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Lost in translation

by
04 March 2016

Sarah Meyrick reads an entertaining account of two nations separated by a common language

SOMEONE I once knew went to live in the United States when her husband’s job took the household to the Midwest for several years. There she encountered the cultural confusion commonly experienced by members of two nations divided by a common language. The phrase “Not wrong, but different,” became something of a family mantra.

Finding Myself in Britain: Our search for faith, home and true identity (Authentic Media, £9.99 (£9); 978-1-78078-140-2) tells a similar story. Its author, Amy Boucher Pye, comes from the US, and used to live in the suburbs of Washington, DC. She married an ordinand (“NicTheVic”) and found herself unexpectedly transplanted to Britain.

In her book, she takes the reader through the year, beginning in September and continuing through to the summer. Along the way, she makes observations about our quaint British customs and the mistakes that she, as an American, has made as she has tried to adjust to life Over Here. She reflects on the layers of hidden assumptions we all make — and interweaves her observations with glimpses into her family life and her own spiritual journey over the years since marriage and motherhood.

The book includes footnotes, offering American/English translations. A casserole, it emerges, is not necessarily a stew over the Pond. As for erasers, don’t make the mistake of referring to them as “rubbers for your birthday party” if you happen to be in a supermarket queue in the US. . . There are also recipes for celebrating Thanksgiving and the Fourth of July.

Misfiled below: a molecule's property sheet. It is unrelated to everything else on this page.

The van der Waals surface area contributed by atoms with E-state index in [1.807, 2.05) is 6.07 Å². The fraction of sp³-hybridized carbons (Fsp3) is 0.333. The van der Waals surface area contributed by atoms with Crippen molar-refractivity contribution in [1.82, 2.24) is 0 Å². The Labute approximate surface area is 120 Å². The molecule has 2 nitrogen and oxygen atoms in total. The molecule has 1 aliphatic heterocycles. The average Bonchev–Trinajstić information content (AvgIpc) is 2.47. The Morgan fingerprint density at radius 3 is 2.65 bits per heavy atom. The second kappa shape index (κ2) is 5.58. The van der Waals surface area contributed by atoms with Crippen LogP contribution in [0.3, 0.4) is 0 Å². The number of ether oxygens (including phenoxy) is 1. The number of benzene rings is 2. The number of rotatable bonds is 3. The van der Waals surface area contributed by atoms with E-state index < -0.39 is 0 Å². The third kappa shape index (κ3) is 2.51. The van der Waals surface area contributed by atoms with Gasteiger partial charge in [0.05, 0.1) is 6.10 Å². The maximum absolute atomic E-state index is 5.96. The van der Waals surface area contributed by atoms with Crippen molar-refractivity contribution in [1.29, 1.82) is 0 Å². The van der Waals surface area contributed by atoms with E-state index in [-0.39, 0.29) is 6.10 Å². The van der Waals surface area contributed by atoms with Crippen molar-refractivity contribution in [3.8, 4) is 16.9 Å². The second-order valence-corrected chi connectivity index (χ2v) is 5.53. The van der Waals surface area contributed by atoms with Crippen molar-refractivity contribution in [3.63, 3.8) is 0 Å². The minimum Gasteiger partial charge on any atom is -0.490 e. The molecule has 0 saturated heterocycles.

Finding Myself in Britain is described as “Michele Guinness meets Bill Bryson”. Certainly. it is full of perceptive comments about the habits we fall into and the assumptions we make. Her tone is warm and self-deprecating, and she goes to great lengths to avoid criticising her new compatriots. It is fair to say that not all her observations will strike a chord: her experiences are clearly quite personal. But this is a helpful reminder of what it is like to be a stranger in a foreign land, and an effortless read that will, no doubt, bring entertainment and comfort to many who have ever lived as expats.

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